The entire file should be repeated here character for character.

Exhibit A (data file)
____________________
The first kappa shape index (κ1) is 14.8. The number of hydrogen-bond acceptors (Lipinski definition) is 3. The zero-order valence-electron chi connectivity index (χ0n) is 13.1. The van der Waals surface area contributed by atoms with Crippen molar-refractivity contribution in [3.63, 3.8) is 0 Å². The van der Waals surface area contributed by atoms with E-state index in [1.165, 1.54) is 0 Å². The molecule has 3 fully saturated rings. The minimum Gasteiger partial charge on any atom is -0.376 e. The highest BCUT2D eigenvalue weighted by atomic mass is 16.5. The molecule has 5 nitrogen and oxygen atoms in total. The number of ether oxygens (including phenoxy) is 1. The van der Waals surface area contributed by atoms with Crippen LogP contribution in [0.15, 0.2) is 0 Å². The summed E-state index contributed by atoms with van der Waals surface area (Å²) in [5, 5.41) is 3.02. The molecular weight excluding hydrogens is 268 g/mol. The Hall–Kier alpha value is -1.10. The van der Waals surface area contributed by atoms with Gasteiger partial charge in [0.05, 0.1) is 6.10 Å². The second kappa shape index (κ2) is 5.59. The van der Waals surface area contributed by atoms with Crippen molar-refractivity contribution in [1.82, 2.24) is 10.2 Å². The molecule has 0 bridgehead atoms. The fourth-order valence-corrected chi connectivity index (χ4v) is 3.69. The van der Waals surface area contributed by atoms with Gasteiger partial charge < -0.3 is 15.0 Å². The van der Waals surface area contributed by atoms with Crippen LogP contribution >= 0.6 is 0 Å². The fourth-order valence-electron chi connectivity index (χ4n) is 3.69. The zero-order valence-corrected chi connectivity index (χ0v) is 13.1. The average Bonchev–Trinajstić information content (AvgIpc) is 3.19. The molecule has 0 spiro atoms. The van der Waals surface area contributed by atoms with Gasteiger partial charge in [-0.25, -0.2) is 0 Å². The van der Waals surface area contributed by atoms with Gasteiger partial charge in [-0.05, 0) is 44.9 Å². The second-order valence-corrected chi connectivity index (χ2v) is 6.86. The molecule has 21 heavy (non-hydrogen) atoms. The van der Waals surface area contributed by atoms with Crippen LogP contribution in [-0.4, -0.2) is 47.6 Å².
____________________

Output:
The first kappa shape index (κ1) is 14.8. The number of hydrogen-bond acceptors (Lipinski definition) is 3. The zero-order valence-electron chi connectivity index (χ0n) is 13.1. The van der Waals surface area contributed by atoms with Crippen molar-refractivity contribution in [3.63, 3.8) is 0 Å². The van der Waals surface area contributed by atoms with E-state index in [1.165, 1.54) is 0 Å². The molecule has 3 fully saturated rings. The minimum Gasteiger partial charge on any atom is -0.376 e. The highest BCUT2D eigenvalue weighted by atomic mass is 16.5. The molecule has 5 nitrogen and oxygen atoms in total. The number of ether oxygens (including phenoxy) is 1. The van der Waals surface area contributed by atoms with Crippen LogP contribution in [0.15, 0.2) is 0 Å². The summed E-state index contributed by atoms with van der Waals surface area (Å²) in [5, 5.41) is 3.02. The molecular weight excluding hydrogens is 268 g/mol. The Hall–Kier alpha value is -1.10. The van der Waals surface area contributed by atoms with Gasteiger partial charge in [0.05, 0.1) is 6.10 Å². The second kappa shape index (κ2) is 5.59. The van der Waals surface area contributed by atoms with Crippen molar-refractivity contribution in [1.82, 2.24) is 10.2 Å². The molecule has 0 bridgehead atoms. The fourth-order valence-corrected chi connectivity index (χ4v) is 3.69. The van der Waals surface area contributed by atoms with Gasteiger partial charge < -0.3 is 15.0 Å². The van der Waals surface area contributed by atoms with Crippen LogP contribution >= 0.6 is 0 Å². The fourth-order valence-electron chi connectivity index (χ4n) is 3.69. The zero-order valence-corrected chi connectivity index (χ0v) is 13.1. The average Bonchev–Trinajstić information content (AvgIpc) is 3.19. The molecule has 0 spiro atoms. The van der Waals surface area contributed by atoms with Gasteiger partial charge in [-0.25, -0.2) is 0 Å². The van der Waals surface area contributed by atoms with Gasteiger partial charge in [-0.05, 0) is 44.9 Å². The second-order valence-corrected chi connectivity index (χ2v) is 6.86. The molecule has 21 heavy (non-hydrogen) atoms. The van der Waals surface area contributed by atoms with Crippen LogP contribution in [-0.4, -0.2) is 47.6 Å².